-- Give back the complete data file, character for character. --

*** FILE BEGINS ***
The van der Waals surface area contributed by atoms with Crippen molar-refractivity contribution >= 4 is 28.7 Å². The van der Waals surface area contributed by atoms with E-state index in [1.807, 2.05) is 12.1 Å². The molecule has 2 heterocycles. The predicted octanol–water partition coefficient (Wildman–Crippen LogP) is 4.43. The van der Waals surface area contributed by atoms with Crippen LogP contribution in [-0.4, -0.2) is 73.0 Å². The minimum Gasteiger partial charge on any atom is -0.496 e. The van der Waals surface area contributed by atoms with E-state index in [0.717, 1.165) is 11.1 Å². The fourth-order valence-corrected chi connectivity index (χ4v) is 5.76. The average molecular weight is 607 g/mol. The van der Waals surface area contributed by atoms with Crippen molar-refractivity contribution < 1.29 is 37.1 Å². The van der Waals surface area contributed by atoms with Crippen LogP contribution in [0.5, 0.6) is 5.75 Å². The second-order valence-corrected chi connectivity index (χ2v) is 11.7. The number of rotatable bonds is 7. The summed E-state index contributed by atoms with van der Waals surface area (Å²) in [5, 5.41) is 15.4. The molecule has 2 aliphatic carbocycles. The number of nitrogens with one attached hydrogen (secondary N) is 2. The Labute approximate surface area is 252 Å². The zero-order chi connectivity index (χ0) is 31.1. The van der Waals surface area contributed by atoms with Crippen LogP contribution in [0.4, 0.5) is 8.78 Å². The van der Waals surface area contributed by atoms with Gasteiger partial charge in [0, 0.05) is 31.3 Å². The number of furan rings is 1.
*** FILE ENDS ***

The van der Waals surface area contributed by atoms with Crippen molar-refractivity contribution >= 4 is 28.7 Å². The van der Waals surface area contributed by atoms with E-state index in [1.807, 2.05) is 12.1 Å². The molecule has 2 heterocycles. The predicted octanol–water partition coefficient (Wildman–Crippen LogP) is 4.43. The van der Waals surface area contributed by atoms with Crippen LogP contribution in [-0.4, -0.2) is 73.0 Å². The minimum Gasteiger partial charge on any atom is -0.496 e. The van der Waals surface area contributed by atoms with E-state index in [0.717, 1.165) is 11.1 Å². The fourth-order valence-corrected chi connectivity index (χ4v) is 5.76. The average molecular weight is 607 g/mol. The van der Waals surface area contributed by atoms with Crippen molar-refractivity contribution < 1.29 is 37.1 Å². The van der Waals surface area contributed by atoms with Crippen LogP contribution in [0.5, 0.6) is 5.75 Å². The second-order valence-corrected chi connectivity index (χ2v) is 11.7. The number of rotatable bonds is 7. The summed E-state index contributed by atoms with van der Waals surface area (Å²) in [5, 5.41) is 15.4. The molecule has 2 aliphatic carbocycles. The number of nitrogens with one attached hydrogen (secondary N) is 2. The Labute approximate surface area is 252 Å². The zero-order chi connectivity index (χ0) is 31.1. The van der Waals surface area contributed by atoms with Crippen LogP contribution in [0.4, 0.5) is 8.78 Å². The van der Waals surface area contributed by atoms with Gasteiger partial charge in [0, 0.05) is 31.3 Å². The number of furan rings is 1.